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anachronism

[uh-nak-ruh-niz-uh m] /əˈnæk rəˌnɪz əm/
noun
1.
something or someone that is not in its correct historical or chronological time, especially a thing or person that belongs to an earlier time:
The sword is an anachronism in modern warfare.
2.
an error in chronology in which a person, object, event, etc., is assigned a date or period other than the correct one:
To assign Michelangelo to the 14th century is an anachronism.
Origin
1640-1650
1640-50; < Latin anachronismus < Greek anachronismós a wrong time reference, equivalent to anachron(ízein) to make a wrong time reference (see ana-, chron-, -ize) + -ismos -ism
Related forms
anachronically
[an-uh-kron-ik-lee] /ˌæn əˈkrɒn ɪk li/ (Show IPA),
adverb
Dictionary.com Unabridged
Based on the Random House Dictionary, © Random House, Inc. 2014.
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Examples from the web for anachronism
  • This is not an anachronism, this is a poet.
  • At other moments, the film wallows in sentimental anachronism.
  • Even in 1915, it was an anachronism.
  • It is time to rethink the public funding of this anachronism from the past.
  • It keeps it from becoming an ossified anachronism.
  • Though the fanciful millinery is an anachronism, the event remains an enchanting scene.
  • The greeting, like the man, is something of a Hollywood anachronism.
  • The notion of downloading files and keeping them is an anachronism.
  • It resists the assumption that live performance in dance-pop has become an anachronism.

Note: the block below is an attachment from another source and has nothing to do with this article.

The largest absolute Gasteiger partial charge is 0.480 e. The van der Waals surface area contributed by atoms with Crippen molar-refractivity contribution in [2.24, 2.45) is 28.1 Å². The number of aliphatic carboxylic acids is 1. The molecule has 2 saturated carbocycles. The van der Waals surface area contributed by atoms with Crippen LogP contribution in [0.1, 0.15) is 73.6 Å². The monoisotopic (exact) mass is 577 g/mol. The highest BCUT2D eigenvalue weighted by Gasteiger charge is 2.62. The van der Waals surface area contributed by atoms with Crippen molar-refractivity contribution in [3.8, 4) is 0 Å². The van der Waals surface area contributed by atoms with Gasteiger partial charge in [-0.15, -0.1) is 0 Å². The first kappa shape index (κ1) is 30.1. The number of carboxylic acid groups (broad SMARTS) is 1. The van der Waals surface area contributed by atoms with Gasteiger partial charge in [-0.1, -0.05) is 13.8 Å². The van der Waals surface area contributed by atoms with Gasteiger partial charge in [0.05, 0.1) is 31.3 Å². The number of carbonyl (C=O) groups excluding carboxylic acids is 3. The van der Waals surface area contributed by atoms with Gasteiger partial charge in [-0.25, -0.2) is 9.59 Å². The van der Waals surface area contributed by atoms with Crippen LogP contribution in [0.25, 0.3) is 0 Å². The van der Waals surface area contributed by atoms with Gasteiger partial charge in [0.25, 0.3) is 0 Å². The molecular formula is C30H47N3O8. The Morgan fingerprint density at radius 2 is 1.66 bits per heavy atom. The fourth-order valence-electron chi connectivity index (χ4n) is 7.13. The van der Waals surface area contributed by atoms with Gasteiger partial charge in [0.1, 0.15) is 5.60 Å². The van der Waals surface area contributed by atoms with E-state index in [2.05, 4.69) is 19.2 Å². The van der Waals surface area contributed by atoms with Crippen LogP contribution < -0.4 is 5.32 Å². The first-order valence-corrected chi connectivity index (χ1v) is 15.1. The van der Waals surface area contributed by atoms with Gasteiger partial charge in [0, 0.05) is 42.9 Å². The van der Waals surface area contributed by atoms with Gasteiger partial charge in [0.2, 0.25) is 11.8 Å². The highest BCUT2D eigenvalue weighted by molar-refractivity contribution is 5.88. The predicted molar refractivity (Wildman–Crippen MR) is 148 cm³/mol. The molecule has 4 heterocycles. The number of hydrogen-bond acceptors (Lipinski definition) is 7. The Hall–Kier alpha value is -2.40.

• You can't make a modern, liberal institution out of such an anachronism.
British Dictionary definitions for anachronism

anachronism

/əˈnækrəˌnɪzəm/
noun
1.
the representation of an event, person, or thing in a historical context in which it could not have occurred or existed
2.
a person or thing that belongs or seems to belong to another time: she regards the Church as an anachronism
Derived Forms
anachronistic, adjective
anachronistically, adverb
Word Origin
C17: from Latin anachronismus, from Greek anakhronismos a mistake in chronology, from anakhronizein to err in a time reference, from ana- + khronos time
Collins English Dictionary - Complete & Unabridged 2012 Digital Edition
© William Collins Sons & Co. Ltd. 1979, 1986 © HarperCollins
Publishers 1998, 2000, 2003, 2005, 2006, 2007, 2009, 2012
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Word Origin and History for anachronism
n.

1640s, "an error in computing time or finding dates," from Latin anachronismus, from Greek anakhronismos, from anakhronizein "refer to wrong time," from ana- "against" (see ana-) + khronos "time" (see chrono-). Meaning "something out of harmony with the present" first recorded 1816.

Online Etymology Dictionary, © 2010 Douglas Harper
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Encyclopedia Article for anachronism

(from Greek ana, "back," and chronos, "time"), neglect or falsification, intentional or not, of chronological relation. It is most frequently found in works of imagination that rest on a historical basis, in which appear details borrowed from a later age; e.g., a clock in William Shakespeare's Julius Caesar, an attendant to the Pharaoh shod in tennis shoes in Cecil B. deMille's The Ten Commandments. Anachronisms originate in disregard of the different modes of life and thought that characterize different periods or in ignorance of the facts of history.

Learn more about anachronism with a free trial on Britannica.com
Encyclopedia Britannica, 2008. Encyclopedia Britannica Online.
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